By Stephen Stonebraker
In the 1985 classic BACK TO THE FUTURE Doc Brown encourages his young friend Marty McFly by telling him, “You can accomplish anything if you put your mind to it.” A quote that I have always held dear to my heart and a quote that describes today’s REMEMBER THE WRESTLER. From the time he was a little kid and even to this day, whenever William Penn head wrestling Coach Aron Scott made up his mind that he was going to do something, he did it.
If I were to write a screenplay about Aron’s career I’d entitle it DEFEY THE ODDS: The Aron Scott story, because that’s what he’s done since day one. As a member of the Oskaloosa Wrestling Club as a youth I can remember Aron saying after not placing at the AAU tournament that he was going to place the next season. Not that he hoped to. Not that he wanted to. That he was going to place. When the next season rolled around, sure enough one of the people standing on the award stand was Aron Scott.
In high school it was the same way. He started off solid his first two years but the junior and senior Aron Scott would’ve made minced meat out of the freshman and sophomore Aron Scott. He saw where he was at as a wrestler and evaluated what he needed to do to become the wrestler he wanted to be. He had it down to a science. I can remember talking with him about his training regiment and he was very specific on technique, conditioning, strength and mental preparation. It paid off as he qualified for the Iowa High School State championships as a junior and placed sixth as a senior.
Even back in those days I could tell that Aron was one day meant to be a coach. The summer before his senior season he and I had a workout together at an Oskaloosa freestyle practice. He wanted me to learn the inside trip. He went over the move with me again and again. Making sure that I understood each and every single minute detail of the move. If I did anything wrong. Even the slightest thing, Aron would correct it and make me do it again. Not only did he show me how to do the move correctly, but he made sure I understood why it was important to do what he showed me. The following week I had to wrestle a kid that had placed fifth at State and would place third the next season. He had beaten me 10-0 the previous two times I had wrestled him. This time he beat me 10-5. The five points I scored during the match? You guessed it, the inside trip Aron Scott had taught me.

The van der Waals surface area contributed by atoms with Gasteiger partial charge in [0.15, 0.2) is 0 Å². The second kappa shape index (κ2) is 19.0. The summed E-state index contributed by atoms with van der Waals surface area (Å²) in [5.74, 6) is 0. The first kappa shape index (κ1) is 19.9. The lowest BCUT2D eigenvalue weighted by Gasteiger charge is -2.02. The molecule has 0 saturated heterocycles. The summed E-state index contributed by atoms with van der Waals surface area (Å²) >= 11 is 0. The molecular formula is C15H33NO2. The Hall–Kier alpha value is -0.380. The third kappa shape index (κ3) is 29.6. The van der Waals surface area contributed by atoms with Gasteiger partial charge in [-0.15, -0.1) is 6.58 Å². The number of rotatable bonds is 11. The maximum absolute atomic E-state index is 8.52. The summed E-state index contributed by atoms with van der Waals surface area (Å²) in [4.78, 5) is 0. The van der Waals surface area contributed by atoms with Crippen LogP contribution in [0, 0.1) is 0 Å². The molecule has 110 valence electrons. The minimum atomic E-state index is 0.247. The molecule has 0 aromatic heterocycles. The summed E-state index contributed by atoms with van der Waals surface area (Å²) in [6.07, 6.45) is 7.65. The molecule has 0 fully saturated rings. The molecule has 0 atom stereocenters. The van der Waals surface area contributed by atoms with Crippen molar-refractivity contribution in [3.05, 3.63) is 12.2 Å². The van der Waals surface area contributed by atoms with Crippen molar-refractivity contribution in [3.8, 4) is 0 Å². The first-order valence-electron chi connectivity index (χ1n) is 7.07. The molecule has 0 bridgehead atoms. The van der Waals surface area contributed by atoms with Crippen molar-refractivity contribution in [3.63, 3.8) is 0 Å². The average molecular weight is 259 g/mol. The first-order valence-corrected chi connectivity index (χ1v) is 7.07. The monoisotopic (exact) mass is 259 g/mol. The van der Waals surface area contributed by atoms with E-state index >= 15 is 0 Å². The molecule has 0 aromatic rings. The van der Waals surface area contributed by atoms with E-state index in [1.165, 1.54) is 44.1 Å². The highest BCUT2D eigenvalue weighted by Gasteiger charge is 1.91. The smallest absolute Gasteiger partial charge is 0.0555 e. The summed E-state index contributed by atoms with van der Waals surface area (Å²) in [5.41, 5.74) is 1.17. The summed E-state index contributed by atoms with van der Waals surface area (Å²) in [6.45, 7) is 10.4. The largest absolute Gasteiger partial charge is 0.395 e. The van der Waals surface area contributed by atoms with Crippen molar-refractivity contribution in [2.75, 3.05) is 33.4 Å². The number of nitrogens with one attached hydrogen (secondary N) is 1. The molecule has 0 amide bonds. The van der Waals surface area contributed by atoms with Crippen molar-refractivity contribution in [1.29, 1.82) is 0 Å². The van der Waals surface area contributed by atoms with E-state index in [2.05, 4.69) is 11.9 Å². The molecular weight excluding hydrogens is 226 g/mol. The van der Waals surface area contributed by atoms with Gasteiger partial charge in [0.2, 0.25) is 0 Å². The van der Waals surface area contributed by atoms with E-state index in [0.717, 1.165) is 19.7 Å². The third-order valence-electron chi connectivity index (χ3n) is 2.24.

When it came time to pick a college, Aron shocked a lot of people by choosing Iowa State. To many he didn’t seem “Division I material.” They thought he’d have been better off going NAIA or NCAA Division III. Aron paid no attention to his critics or his doubters. He made up his mind that he was going to be DI wrestler. With few other than himself believing in his capabilities against competition that had won high school state titles, Fargo titles and high school All American awards, Aron was able to rack up 35 varsity wins for the Cyclones. Among them were names like Jeff James of Oklahoma, Josh Wagner of Missouri and even two time NCAA Division I All American Brandon Sinnott of Central Michigan.
The pivotal moment of Scott’s career came during his senior season when he captured third place at the BIG 12 tournament and qualified for the NCAA’s. Wrestling in one of the toughest conference tournaments in the nation, for one of the top collegiate wrestling schools of all time, Aron Scott defied the odds and became exactly what he knew he was capable of becoming, even if nobody else did. Aron Scott a kid whose best finish in high school was sixth at state, is an NCAA Division I qualifier. An accomplishment that on one can take away from him. That no one can deny him.
After college Aron got into coaching and took over the William Penn Wrestling program during the 2017-2018 season. In that initial year he placed two wrestlers in the Heart of America Conference. In 2019, he improved that number to seven place-winners. There’s no doubt in my mind that as the years go by under the tutelage of Aron Scott the Statesmen are going to have all sorts of accomplishments and awards.
How did you get involved in wrestling? What made you want to become a wrestler?
I got involved in wrestling because of my brothers. We all kind of started wrestling at the same time. Wrestling was in our blood as our uncles on both sides of the family wrestled. So it was only a matter of time before we would get started.